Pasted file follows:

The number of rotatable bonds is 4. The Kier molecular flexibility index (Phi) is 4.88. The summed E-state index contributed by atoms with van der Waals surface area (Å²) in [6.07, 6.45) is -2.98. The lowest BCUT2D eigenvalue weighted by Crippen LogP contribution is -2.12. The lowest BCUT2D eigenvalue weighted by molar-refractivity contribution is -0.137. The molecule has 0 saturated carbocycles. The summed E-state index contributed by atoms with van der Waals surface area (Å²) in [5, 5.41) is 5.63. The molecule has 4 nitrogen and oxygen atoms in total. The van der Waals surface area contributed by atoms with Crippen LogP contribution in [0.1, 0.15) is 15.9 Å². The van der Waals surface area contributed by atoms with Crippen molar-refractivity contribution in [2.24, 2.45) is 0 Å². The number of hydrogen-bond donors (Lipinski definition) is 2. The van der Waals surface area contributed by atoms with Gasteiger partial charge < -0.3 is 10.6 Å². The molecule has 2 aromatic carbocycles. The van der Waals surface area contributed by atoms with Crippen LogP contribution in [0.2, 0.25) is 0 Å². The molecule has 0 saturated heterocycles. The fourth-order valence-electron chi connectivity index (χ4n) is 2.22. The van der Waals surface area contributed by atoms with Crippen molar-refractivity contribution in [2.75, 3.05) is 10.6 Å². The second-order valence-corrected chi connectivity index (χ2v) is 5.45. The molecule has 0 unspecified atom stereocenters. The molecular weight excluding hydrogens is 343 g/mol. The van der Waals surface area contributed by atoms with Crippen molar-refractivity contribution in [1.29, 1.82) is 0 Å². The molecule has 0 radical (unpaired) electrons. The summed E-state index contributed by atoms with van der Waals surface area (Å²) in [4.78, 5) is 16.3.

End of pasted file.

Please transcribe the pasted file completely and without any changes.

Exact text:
The number of rotatable bonds is 4. The Kier molecular flexibility index (Phi) is 4.88. The summed E-state index contributed by atoms with van der Waals surface area (Å²) in [6.07, 6.45) is -2.98. The lowest BCUT2D eigenvalue weighted by Crippen LogP contribution is -2.12. The lowest BCUT2D eigenvalue weighted by molar-refractivity contribution is -0.137. The molecule has 0 saturated carbocycles. The summed E-state index contributed by atoms with van der Waals surface area (Å²) in [5, 5.41) is 5.63. The molecule has 4 nitrogen and oxygen atoms in total. The van der Waals surface area contributed by atoms with Crippen LogP contribution in [0.1, 0.15) is 15.9 Å². The van der Waals surface area contributed by atoms with Crippen molar-refractivity contribution in [2.24, 2.45) is 0 Å². The number of hydrogen-bond donors (Lipinski definition) is 2. The van der Waals surface area contributed by atoms with Gasteiger partial charge < -0.3 is 10.6 Å². The molecule has 2 aromatic carbocycles. The van der Waals surface area contributed by atoms with Crippen LogP contribution in [0.2, 0.25) is 0 Å². The molecule has 0 saturated heterocycles. The fourth-order valence-electron chi connectivity index (χ4n) is 2.22. The van der Waals surface area contributed by atoms with Crippen molar-refractivity contribution in [2.75, 3.05) is 10.6 Å². The second-order valence-corrected chi connectivity index (χ2v) is 5.45. The molecule has 0 unspecified atom stereocenters. The molecular weight excluding hydrogens is 343 g/mol. The van der Waals surface area contributed by atoms with Crippen molar-refractivity contribution in [1.29, 1.82) is 0 Å². The molecule has 0 radical (unpaired) electrons. The summed E-state index contributed by atoms with van der Waals surface area (Å²) in [4.78, 5) is 16.3.